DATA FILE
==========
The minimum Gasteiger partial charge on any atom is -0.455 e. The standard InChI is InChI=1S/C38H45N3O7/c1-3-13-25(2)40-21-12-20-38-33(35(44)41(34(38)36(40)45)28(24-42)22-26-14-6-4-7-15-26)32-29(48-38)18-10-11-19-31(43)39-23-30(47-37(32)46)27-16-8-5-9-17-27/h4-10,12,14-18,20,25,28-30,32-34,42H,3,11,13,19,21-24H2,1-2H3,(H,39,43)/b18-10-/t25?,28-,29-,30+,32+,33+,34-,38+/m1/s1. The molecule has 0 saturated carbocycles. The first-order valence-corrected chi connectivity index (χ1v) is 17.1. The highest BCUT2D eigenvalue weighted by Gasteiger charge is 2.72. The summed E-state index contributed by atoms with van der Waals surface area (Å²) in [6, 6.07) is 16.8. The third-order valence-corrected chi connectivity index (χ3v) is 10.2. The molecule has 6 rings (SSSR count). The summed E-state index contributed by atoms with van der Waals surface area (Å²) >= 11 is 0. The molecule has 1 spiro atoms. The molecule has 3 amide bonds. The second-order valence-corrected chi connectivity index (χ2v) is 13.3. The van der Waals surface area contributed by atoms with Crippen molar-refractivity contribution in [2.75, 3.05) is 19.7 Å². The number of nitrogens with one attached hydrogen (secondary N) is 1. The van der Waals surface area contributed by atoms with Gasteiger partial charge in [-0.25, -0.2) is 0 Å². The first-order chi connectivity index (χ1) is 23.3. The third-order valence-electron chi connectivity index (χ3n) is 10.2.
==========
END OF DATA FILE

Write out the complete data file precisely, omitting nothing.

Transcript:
The minimum Gasteiger partial charge on any atom is -0.455 e. The standard InChI is InChI=1S/C38H45N3O7/c1-3-13-25(2)40-21-12-20-38-33(35(44)41(34(38)36(40)45)28(24-42)22-26-14-6-4-7-15-26)32-29(48-38)18-10-11-19-31(43)39-23-30(47-37(32)46)27-16-8-5-9-17-27/h4-10,12,14-18,20,25,28-30,32-34,42H,3,11,13,19,21-24H2,1-2H3,(H,39,43)/b18-10-/t25?,28-,29-,30+,32+,33+,34-,38+/m1/s1. The molecule has 0 saturated carbocycles. The first-order valence-corrected chi connectivity index (χ1v) is 17.1. The highest BCUT2D eigenvalue weighted by Gasteiger charge is 2.72. The summed E-state index contributed by atoms with van der Waals surface area (Å²) in [6, 6.07) is 16.8. The third-order valence-corrected chi connectivity index (χ3v) is 10.2. The molecule has 6 rings (SSSR count). The summed E-state index contributed by atoms with van der Waals surface area (Å²) >= 11 is 0. The molecule has 1 spiro atoms. The molecule has 3 amide bonds. The second-order valence-corrected chi connectivity index (χ2v) is 13.3. The van der Waals surface area contributed by atoms with Crippen molar-refractivity contribution in [2.75, 3.05) is 19.7 Å². The number of nitrogens with one attached hydrogen (secondary N) is 1. The van der Waals surface area contributed by atoms with Gasteiger partial charge in [-0.25, -0.2) is 0 Å². The first-order chi connectivity index (χ1) is 23.3. The third-order valence-electron chi connectivity index (χ3n) is 10.2.